However, I have come to realize that the above calculation misses out some key variables. First of all, money earned does not equal money spent. If I spend $600 on a TV, I need to earn more like $900 (before tax) to purchase it. That 20 working hours is now 30. You need to add about 30% (or more, depending upon how much in taxes you pay) to anything you buy to understand the real cost.

But that’s not all. Every penny spent is a penny that you could have saved or invested gone AWOL.

Consider the magic that is compound interest. If I don’t spend $600 on a TV and instead keep my old set, that $600 at a net 5% investment return over 30 years becomes around $2,600.

Put simply, items cost far more than their ticket price in reality, and spending money on anything damages your future security. Therefore, you should consider each purchase accordingly.

The Only Two Questions You Need

So, you need to consider every purchase you make carefully – from the biggest down to the smallest.

Now you may argue that saving a few pennies on a tiny purchase won’t make any real difference to your financial health, and I’d agree. However, this is more about developing a consistent attitude towards purchases. You should think about all purchases in the same way in order to create a well-formed habit.

To consider your purchases you need just two (or three) questions:

  1. Do I actually need this? (And by extension, if not, is it going to benefit you so much that it justifies the cost?)
  2. Do I need to spend this much, or can I spend less and still benefit as much, or nearly as much?

I have come to realize that there is no real way of quantifiably assessing the worth of any given purchase (unless you can get the exact same thing for less elsewhere). Ultimately, you’ve got to be disciplined and rely upon your own internal calculator. It’s up to you in the end.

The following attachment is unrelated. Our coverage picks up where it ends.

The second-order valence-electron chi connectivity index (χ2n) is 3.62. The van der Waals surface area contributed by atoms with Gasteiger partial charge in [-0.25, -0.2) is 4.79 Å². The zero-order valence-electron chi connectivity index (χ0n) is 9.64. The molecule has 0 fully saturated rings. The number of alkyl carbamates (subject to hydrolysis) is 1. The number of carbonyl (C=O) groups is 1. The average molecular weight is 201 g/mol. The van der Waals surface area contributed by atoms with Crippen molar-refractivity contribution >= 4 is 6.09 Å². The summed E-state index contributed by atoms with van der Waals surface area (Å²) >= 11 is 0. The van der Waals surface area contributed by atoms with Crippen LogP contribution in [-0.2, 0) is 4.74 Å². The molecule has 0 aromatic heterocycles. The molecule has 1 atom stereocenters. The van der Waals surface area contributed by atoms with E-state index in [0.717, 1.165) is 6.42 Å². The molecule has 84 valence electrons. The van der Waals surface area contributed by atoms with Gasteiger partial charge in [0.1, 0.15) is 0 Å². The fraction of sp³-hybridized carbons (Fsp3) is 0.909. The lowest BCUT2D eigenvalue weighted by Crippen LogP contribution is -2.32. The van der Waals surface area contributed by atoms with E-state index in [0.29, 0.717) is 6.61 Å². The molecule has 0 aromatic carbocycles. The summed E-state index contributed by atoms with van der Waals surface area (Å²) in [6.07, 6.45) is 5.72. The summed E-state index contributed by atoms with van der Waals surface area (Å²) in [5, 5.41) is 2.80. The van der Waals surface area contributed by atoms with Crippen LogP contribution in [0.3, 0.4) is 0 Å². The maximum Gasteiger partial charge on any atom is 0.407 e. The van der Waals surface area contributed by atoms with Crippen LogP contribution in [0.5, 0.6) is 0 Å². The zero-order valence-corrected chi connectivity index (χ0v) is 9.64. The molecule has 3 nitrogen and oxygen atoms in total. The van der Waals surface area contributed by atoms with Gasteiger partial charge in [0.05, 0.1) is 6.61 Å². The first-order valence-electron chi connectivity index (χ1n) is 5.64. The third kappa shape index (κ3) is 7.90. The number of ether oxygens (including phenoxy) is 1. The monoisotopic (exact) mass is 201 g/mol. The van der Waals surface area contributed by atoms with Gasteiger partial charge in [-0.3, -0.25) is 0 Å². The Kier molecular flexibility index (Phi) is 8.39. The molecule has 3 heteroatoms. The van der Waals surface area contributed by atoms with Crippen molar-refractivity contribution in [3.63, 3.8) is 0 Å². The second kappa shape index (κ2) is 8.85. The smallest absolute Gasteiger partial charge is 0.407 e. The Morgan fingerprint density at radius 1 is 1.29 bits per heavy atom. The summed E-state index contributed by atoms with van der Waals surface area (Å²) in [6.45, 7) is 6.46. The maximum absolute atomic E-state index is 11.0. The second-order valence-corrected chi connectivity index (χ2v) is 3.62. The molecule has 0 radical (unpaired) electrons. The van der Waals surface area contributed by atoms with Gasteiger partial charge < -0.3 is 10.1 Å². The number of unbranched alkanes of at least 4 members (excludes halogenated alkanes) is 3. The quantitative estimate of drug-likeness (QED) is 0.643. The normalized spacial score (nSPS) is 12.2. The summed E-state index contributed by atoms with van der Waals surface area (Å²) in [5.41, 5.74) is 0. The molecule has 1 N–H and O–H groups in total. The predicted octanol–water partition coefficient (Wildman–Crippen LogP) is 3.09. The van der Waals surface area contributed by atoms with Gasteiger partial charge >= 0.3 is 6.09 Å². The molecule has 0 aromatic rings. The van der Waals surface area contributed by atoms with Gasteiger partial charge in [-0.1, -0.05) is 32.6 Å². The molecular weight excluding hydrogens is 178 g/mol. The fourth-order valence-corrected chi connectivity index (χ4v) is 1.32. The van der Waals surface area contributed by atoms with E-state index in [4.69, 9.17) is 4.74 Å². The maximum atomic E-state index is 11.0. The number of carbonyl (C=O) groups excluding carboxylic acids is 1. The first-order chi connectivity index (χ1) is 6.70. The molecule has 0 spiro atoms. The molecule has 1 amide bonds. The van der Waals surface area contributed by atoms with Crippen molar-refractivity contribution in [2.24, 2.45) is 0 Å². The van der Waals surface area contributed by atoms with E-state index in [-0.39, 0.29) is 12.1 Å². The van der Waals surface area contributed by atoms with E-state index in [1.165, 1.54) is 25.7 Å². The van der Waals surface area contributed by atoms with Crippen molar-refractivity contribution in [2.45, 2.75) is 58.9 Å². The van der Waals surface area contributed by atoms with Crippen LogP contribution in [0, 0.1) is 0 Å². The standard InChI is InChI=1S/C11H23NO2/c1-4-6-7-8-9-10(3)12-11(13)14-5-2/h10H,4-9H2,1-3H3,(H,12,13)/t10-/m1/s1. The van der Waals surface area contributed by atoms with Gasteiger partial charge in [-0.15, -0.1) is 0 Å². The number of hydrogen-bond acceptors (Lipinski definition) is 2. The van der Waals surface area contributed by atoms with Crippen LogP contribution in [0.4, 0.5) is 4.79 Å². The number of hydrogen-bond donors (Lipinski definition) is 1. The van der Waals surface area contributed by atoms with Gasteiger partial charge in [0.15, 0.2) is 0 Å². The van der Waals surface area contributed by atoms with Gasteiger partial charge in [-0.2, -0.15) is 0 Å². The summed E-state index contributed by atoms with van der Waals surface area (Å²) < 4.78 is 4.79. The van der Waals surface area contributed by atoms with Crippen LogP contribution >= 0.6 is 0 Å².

I cannot stress enough that the above questions should apply to all purchases. All but the most frugal of us spend money unnecessarily – whether it’s on a fancy brand of coffee, an expanded cable package, a gas guzzling motor, or any other number of things.

You shouldn’t feel like you have to make sweeping changes today, but it would really benefit you to start shifting your mindset and see where it takes you over time. You might soon find yourself changing your mind about what you really need.

Conclusion

I hope that with the above, I have given you a mental framework with which you can make better decisions about your purchases.

I’m certainly not the finished article when it comes to this process (far from it), and I don’t think being financially aware is something you can become 100% “effective” at. All I can say is that we can all benefit from carefully considering our attitude towards money and material possessions. Just remember that every single time you take your wallet out of your pocket from now on.

Photo Credit: Philip Taylor

This Isn't Just Another "Make Money Online" Blog.

I'm sure you've had enough of hollow promises and get-rich-quick schemes.